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Inside Frequency Control

8 Common RF Engineering Problems That Impact RF Engineers

Posted by Bliley Technologies on Sep 5, 2019 8:22:00 AM

8 Common RF Engineering Problems for RF Engineers

What's the best way to solve a problem? Preventing the problem from occurring in the first place (or knowing exactly how to tackle an inevitable problem whenever it occurs). In this post, we're going to cover 8 of the most common RF engineering problems that impact RF engineers on the regular. Making yourself more aware of these frequent RF engineering problems will allow you to be more prepared with a solution (or even prevent them from happening in the first place). Less problems = better engineering productivity & happier RF engineers!

8 RF Engineering Problems That Impact RF Engineers on the Regular

1. Loss of Other Engineering Staff

Sometimes, things just don’t work out. People come and go, but it’s our job as a company to adapt to these changes. Certain people have certain skills. When these skills dissipate, someone else needs to adopt them. This makes for people taking on extra work, thus lengthening completion time of a specific product. It’s a downward slope. Finding a replacement isn’t always an easy task, but a little bit of networking can make it easier.

2. Quality Issues

A product can’t be a crappy one, right? How do we prevent crap? We test the quality. And that's one of the critical roles of RF engineering...designing quality.

If there is an issue with said “crappy product,” we must be able to fix it. Having that extra work can easily set the completion time back because we are spending time doing things we’ve already done.

3. Customers

Ever been indecisive? Customers seem to be all the time. An order that has already been started can easily be changed. When an order is changed, that means the work that’s been done also needs changed. Frustrating right? If customers were more clear sometimes, RF engineers might have less difficulty when fulfilling an order. This is just something that RF engineers need to understand and should be prepared to adapt to.

4. Time

Time isn’t something we can get back. There are deadlines for everything, and everyone uses them. In engineering, everything takes a specific amount of time. It takes time to build a unit, to test a unit, to make repairs or changes, and all of these things make meeting a deadline very hard. If there is an issue with time, it probably can’t be fixed, at least not in a simple way. If there are more people trained in multiple areas, that would be a step in the right direction.

Related Read: What Will the Radio Frequency Industry Look Like in 10 Years?

5. Product Reliability

Old Reliable? Not always. Looks can be deceiving. Obviously, some parts cannot be built within a certain plant, so they need to be ordered. When ordering parts from an outside source, you might not always know exactly what you’re getting. A part can look a certain way on the outside, but the inside could be corrupted, which brings upon issues. Testing a product for its reliability can also be a time-consuming task, which can be an issue, considering the deadlines we talked about before.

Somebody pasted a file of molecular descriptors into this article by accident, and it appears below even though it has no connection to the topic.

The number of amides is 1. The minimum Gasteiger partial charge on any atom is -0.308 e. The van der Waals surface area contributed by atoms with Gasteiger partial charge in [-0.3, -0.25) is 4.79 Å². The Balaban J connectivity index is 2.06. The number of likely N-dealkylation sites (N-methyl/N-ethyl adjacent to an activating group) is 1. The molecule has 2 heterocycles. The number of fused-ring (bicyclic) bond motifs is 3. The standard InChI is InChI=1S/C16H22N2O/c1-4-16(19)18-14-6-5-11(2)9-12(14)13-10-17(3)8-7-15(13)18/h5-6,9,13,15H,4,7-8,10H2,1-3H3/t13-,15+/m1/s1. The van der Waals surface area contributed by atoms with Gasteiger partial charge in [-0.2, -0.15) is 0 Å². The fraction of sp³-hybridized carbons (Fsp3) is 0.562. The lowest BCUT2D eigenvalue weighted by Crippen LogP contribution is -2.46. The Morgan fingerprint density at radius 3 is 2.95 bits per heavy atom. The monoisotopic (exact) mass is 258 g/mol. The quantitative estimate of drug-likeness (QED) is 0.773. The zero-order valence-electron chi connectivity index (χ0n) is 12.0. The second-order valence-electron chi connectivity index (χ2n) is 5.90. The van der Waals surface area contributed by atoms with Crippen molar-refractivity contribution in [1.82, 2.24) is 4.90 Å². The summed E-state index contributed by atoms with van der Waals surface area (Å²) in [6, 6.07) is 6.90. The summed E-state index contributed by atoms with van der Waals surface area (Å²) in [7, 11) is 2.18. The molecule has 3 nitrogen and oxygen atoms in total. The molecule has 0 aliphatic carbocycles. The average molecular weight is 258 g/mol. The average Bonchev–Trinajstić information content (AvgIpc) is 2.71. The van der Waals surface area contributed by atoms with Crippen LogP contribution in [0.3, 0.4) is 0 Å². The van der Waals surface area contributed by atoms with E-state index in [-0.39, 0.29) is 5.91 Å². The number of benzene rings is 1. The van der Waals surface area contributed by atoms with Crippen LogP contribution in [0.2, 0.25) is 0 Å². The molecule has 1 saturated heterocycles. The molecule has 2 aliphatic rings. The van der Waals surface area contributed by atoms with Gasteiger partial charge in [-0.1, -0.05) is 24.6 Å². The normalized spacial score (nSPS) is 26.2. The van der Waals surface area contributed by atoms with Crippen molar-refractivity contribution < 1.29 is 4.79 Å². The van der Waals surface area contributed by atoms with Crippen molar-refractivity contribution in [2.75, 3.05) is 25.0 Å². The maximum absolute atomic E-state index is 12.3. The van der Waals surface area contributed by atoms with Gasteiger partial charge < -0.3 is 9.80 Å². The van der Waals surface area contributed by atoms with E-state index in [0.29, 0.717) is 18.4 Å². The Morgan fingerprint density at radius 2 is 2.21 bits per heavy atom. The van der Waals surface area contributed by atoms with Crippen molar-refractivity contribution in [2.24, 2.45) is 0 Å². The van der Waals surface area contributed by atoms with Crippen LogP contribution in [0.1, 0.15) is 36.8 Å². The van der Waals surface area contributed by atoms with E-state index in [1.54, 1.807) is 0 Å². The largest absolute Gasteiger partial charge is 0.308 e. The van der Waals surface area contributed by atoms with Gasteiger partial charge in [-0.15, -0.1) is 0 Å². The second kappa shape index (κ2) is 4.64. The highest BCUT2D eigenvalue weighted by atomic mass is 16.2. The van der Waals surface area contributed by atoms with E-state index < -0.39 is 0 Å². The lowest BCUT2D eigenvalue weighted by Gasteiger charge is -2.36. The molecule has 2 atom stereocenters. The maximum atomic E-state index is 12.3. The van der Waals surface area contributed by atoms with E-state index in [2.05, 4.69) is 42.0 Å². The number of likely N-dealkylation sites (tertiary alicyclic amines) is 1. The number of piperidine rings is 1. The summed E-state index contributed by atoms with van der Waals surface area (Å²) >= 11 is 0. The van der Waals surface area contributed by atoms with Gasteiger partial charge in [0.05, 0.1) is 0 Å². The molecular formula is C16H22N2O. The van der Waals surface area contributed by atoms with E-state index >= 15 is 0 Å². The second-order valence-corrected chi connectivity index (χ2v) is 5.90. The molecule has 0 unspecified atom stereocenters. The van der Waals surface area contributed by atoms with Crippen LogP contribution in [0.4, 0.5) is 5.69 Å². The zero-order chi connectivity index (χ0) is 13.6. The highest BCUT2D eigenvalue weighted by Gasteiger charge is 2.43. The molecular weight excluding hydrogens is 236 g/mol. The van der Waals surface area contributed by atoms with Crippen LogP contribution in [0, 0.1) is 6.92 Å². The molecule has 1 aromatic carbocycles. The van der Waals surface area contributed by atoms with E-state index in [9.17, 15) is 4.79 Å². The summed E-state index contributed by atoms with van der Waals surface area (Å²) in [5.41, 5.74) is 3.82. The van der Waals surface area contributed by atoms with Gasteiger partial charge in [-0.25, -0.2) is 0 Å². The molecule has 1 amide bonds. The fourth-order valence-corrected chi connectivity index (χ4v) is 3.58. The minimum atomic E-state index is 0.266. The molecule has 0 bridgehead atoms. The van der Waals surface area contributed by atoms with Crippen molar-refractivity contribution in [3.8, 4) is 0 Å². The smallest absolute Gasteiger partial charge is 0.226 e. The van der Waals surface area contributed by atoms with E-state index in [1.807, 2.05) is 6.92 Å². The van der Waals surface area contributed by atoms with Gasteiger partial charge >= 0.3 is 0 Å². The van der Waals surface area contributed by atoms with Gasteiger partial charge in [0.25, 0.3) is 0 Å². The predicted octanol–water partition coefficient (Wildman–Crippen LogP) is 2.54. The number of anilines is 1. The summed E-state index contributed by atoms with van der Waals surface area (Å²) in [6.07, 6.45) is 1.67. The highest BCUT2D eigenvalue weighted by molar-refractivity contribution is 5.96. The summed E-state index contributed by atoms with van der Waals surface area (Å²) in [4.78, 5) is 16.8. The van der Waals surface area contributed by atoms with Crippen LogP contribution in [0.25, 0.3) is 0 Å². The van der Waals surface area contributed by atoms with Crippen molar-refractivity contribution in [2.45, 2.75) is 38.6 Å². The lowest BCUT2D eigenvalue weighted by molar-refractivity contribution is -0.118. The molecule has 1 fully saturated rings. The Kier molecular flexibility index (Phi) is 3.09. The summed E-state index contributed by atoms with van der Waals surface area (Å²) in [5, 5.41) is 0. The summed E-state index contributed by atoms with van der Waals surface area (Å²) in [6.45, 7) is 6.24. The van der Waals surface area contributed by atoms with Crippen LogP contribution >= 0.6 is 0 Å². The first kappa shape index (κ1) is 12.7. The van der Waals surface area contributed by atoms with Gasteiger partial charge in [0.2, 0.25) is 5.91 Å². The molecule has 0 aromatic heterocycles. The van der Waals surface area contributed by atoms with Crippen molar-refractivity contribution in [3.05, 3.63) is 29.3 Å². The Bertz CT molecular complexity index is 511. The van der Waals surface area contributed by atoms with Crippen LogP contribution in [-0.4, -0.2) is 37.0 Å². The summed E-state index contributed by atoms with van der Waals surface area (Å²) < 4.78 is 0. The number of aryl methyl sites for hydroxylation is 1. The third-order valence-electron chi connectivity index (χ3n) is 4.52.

6. Education

RF Engineering seems to involve a very diverse group of people. There are people from all ages and backgrounds in this field, which can make processes somewhat difficult. Someone who is 50 probably learned an entirely different curriculum during school than someone that is currently 21. Technology is always changing and improving, which can lead to work processes changing and improving as well. It’s hard to teach people an entirely different process for something when they’re so used to doing it a different way. I imagine this could become extremely frustrating.

7. Communication

RF Engineering is a very complex field. There is a lot of room for error, and a lot of room for things to become misconstrued. Communication is an important part of any job, and without it, people would get nowhere. A lack of communication can cause a lot of problems in radio frequency engineering because there are so many little details that could change at any time, and if someone doesn’t catch the changes, an entire product could get damaged or completed incorrectly. Perhaps keeping track of changes in some sort of log could lessen this difficulty. Sometimes people like to play telephone, and somebody could receive an entirely different message than they were supposed to if the messages aren’t relayed correctly.

8. The Need for More Women Engineers

This is an interesting topic. What is the male to female ratio in engineering? There aren’t a lot of women that become engineers. The field is growing in that aspect, but it still isn’t quite there yet. Naturally, when you’re one of the few females in a certain field, people may think that you know less than them or aren’t as qualified. That’s not always the case. Being a female in a man-based field can be intimidating, but it also creates diversity and different perspectives. Women think differently than men, so I find it important to have a good mixture in any field. This can allow for more critical thinking and different approaches towards designing a product.

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Topics: General Topics, general